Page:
My favorite class...
One of the first classes a Baking and Pastry Arts student takes here at the CIA is BIET, which stands for Baking Ingredients and Equipment Technologies. Culinary Arts students have a similar class that focuses on their equipment and ingredients used. It is a class solely focused on teaching students about the equipment they use in bakeshops and all of the different ingredients and how they work, where they come from, what their purpose is and how to utilize them, among many other things. Personally I loved the class. I was very fortunate in the fact that my class had a Chef that was extremely knowledgeable and cared deeply about what she was teaching. We had many conversations about one specific property of an ingredient, the way in which you could alter it for a different mouth feel or flavor or even change some of its properties to better fit your need. So far, it has been my favorite class that I have taken here and I am sad that it has come to an end. It is a 12 week course that you attend just once a week, so while you cover many topics you are limited on how in-depth you can really get. My advice to any incoming students; bring a notepad with you to write down any and all questions you have or ingredients that interest you. I did this and after class I would research any ingredients I found interesting or a technique that was mentioned that I had not heard of before. I fully suggest asking as many questions as possible and always have an open mind, that is what helped me enjoy the class so much.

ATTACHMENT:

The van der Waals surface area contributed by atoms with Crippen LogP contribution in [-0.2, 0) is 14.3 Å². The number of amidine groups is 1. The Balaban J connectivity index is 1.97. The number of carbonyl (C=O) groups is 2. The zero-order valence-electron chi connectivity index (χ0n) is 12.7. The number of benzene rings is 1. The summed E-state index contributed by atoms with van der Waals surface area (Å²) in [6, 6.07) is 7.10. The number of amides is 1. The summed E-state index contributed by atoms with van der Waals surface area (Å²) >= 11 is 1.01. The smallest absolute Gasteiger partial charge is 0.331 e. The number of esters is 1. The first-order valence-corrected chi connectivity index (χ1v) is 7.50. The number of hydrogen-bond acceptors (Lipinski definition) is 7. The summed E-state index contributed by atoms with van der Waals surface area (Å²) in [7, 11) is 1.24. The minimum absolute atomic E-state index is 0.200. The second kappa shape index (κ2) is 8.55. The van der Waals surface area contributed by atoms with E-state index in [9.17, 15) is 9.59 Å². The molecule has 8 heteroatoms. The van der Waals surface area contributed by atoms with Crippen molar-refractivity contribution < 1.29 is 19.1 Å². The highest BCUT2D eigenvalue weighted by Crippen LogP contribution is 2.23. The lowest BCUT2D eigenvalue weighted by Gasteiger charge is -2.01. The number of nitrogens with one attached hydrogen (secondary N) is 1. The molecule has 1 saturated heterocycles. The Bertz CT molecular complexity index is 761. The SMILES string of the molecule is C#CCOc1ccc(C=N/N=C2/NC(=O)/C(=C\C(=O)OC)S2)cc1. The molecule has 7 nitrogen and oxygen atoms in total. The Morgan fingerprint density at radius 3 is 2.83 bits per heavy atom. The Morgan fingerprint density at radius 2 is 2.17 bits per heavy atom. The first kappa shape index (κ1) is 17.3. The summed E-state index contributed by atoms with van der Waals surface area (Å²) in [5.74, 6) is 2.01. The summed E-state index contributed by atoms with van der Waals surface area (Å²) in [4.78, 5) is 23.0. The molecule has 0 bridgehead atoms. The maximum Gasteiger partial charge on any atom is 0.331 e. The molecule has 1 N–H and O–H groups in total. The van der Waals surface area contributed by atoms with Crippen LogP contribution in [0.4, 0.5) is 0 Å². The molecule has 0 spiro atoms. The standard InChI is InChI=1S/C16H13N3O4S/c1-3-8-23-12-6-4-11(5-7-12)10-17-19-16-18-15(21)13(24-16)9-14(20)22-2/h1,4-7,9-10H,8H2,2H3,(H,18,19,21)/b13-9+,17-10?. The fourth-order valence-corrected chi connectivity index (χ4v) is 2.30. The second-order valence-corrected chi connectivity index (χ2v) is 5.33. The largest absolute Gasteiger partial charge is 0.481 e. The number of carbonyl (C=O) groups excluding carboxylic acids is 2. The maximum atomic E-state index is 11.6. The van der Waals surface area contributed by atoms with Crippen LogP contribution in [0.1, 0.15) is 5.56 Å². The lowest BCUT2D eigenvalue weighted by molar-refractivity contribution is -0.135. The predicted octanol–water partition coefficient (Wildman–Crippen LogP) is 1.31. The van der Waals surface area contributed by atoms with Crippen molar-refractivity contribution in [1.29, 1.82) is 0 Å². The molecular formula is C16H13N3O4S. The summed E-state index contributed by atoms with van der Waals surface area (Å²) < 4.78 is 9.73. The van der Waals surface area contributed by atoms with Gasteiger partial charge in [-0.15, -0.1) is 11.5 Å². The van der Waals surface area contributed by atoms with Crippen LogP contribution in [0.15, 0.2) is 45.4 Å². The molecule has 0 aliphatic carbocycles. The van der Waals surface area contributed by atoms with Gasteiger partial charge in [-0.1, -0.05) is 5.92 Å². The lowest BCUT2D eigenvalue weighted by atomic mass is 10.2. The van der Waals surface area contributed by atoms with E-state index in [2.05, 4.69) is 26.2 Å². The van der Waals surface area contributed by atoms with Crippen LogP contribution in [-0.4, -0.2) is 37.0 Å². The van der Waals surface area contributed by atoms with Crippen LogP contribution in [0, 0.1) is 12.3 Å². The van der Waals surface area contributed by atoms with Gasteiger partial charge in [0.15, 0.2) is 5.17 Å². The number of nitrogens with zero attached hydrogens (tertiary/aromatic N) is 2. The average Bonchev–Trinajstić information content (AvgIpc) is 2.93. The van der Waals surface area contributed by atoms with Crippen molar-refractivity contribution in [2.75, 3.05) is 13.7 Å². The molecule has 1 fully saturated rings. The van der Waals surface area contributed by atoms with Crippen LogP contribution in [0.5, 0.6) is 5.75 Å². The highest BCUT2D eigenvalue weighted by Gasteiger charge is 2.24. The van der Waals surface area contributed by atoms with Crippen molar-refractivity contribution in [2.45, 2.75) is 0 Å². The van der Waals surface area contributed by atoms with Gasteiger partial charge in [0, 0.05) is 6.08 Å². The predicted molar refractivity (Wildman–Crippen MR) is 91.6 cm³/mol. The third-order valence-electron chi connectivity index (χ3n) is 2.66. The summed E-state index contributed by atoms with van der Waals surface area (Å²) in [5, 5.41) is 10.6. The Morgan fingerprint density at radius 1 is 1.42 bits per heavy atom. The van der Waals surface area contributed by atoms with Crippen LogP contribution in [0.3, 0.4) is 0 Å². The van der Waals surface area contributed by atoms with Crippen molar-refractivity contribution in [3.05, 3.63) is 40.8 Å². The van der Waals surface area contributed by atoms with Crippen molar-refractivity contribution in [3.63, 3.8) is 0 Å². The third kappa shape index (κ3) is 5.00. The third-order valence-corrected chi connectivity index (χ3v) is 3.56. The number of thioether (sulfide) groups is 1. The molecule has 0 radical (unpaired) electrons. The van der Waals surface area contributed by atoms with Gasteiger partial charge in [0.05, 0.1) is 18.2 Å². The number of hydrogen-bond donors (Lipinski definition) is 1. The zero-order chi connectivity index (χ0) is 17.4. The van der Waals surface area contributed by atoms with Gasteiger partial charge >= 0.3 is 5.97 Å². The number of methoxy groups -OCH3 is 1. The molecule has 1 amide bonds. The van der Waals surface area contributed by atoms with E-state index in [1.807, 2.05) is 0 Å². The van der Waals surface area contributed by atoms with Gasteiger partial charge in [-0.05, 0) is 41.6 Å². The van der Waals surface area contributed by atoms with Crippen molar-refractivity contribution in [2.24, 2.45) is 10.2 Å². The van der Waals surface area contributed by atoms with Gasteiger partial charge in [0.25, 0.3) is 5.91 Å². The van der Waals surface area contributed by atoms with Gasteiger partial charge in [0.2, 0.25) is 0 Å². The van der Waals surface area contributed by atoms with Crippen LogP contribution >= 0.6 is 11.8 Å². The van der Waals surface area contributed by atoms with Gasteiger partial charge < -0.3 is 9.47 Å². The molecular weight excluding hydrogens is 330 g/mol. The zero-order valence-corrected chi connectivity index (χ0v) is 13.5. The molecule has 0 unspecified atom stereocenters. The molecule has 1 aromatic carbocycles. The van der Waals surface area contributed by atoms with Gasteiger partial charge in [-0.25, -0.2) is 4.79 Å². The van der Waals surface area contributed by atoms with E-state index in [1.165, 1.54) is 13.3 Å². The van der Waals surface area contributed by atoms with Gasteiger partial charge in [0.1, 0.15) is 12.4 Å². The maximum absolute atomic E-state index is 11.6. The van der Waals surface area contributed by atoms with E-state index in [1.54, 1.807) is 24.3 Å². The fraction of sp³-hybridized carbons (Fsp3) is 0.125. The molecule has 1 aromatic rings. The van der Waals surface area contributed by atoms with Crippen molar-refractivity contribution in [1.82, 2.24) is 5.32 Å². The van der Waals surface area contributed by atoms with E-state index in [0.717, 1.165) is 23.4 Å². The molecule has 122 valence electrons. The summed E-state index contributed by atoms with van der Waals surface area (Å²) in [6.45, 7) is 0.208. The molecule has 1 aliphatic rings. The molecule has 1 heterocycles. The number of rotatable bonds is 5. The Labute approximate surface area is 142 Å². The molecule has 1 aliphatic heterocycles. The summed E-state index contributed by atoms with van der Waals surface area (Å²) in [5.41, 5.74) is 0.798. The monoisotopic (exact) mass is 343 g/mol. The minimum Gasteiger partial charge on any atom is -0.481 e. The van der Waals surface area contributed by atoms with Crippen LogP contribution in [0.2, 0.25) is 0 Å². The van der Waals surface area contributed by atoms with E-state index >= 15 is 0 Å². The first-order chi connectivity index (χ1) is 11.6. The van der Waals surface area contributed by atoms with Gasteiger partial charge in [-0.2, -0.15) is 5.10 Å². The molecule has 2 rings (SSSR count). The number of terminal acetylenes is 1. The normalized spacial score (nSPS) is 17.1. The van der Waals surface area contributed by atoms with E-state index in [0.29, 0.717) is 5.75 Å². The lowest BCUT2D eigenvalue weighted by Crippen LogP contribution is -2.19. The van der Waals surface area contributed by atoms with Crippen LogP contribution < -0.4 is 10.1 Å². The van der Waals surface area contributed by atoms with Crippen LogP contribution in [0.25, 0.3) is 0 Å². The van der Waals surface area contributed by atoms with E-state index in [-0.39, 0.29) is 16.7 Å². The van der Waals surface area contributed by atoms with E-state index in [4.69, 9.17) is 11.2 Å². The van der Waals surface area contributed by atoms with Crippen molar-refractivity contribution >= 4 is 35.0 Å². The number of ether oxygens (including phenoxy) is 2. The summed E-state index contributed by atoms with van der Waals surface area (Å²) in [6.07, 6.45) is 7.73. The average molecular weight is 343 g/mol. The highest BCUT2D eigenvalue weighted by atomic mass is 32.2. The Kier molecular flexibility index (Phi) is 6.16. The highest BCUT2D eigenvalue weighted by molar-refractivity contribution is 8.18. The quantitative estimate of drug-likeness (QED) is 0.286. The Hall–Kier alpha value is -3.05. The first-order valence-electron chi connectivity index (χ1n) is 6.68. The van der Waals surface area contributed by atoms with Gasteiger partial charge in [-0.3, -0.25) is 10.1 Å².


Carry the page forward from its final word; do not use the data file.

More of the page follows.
Here is a list of a few things I found intriguing or wanted to learn more about:
- Whipped honey
-How yeast blocks are made?
-Bee pollen (as an ingredient)
-Black strap molasses
-Marigolds (Pepper flavor?)
-Making own extracts
-Sunflower oil / butter
-Vanilla orchid plant
-How to make your own condensed milk?
-How to use left over whey?
-Which flowers are edible?
-Can you make flour from egg shells?